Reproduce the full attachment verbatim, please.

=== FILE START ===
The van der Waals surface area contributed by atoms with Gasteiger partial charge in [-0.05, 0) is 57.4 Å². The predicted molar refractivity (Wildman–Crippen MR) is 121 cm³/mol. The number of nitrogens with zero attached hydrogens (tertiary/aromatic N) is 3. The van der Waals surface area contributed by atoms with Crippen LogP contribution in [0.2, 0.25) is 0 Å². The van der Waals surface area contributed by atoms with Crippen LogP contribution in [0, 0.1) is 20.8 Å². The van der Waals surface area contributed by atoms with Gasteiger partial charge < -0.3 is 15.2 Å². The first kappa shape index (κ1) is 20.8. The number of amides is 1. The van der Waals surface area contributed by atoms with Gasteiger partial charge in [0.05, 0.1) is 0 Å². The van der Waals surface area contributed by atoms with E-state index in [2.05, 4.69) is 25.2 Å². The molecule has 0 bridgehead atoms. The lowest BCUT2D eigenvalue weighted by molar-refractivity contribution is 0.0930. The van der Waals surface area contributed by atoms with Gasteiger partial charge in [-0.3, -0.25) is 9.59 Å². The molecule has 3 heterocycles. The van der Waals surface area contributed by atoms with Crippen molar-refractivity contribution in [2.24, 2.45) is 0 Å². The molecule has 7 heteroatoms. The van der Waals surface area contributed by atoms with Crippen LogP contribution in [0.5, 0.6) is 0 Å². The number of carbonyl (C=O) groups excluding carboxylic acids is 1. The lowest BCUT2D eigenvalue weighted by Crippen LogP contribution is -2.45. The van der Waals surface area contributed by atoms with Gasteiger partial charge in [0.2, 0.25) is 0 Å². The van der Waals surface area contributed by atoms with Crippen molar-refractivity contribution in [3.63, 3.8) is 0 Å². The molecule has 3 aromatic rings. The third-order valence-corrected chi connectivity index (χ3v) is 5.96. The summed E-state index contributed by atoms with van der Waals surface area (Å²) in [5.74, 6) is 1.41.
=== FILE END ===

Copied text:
The van der Waals surface area contributed by atoms with Gasteiger partial charge in [-0.05, 0) is 57.4 Å². The predicted molar refractivity (Wildman–Crippen MR) is 121 cm³/mol. The number of nitrogens with zero attached hydrogens (tertiary/aromatic N) is 3. The van der Waals surface area contributed by atoms with Crippen LogP contribution in [0.2, 0.25) is 0 Å². The van der Waals surface area contributed by atoms with Crippen LogP contribution in [0, 0.1) is 20.8 Å². The van der Waals surface area contributed by atoms with Gasteiger partial charge < -0.3 is 15.2 Å². The first kappa shape index (κ1) is 20.8. The number of amides is 1. The van der Waals surface area contributed by atoms with Gasteiger partial charge in [0.05, 0.1) is 0 Å². The van der Waals surface area contributed by atoms with E-state index in [2.05, 4.69) is 25.2 Å². The molecule has 0 bridgehead atoms. The lowest BCUT2D eigenvalue weighted by molar-refractivity contribution is 0.0930. The van der Waals surface area contributed by atoms with Gasteiger partial charge in [-0.3, -0.25) is 9.59 Å². The molecule has 3 heterocycles. The van der Waals surface area contributed by atoms with Crippen molar-refractivity contribution in [2.24, 2.45) is 0 Å². The molecule has 7 heteroatoms. The van der Waals surface area contributed by atoms with Crippen LogP contribution in [0.5, 0.6) is 0 Å². The number of carbonyl (C=O) groups excluding carboxylic acids is 1. The lowest BCUT2D eigenvalue weighted by Crippen LogP contribution is -2.45. The van der Waals surface area contributed by atoms with Gasteiger partial charge in [0.2, 0.25) is 0 Å². The van der Waals surface area contributed by atoms with Crippen molar-refractivity contribution in [3.63, 3.8) is 0 Å². The molecule has 3 aromatic rings. The third-order valence-corrected chi connectivity index (χ3v) is 5.96. The summed E-state index contributed by atoms with van der Waals surface area (Å²) in [5.74, 6) is 1.41.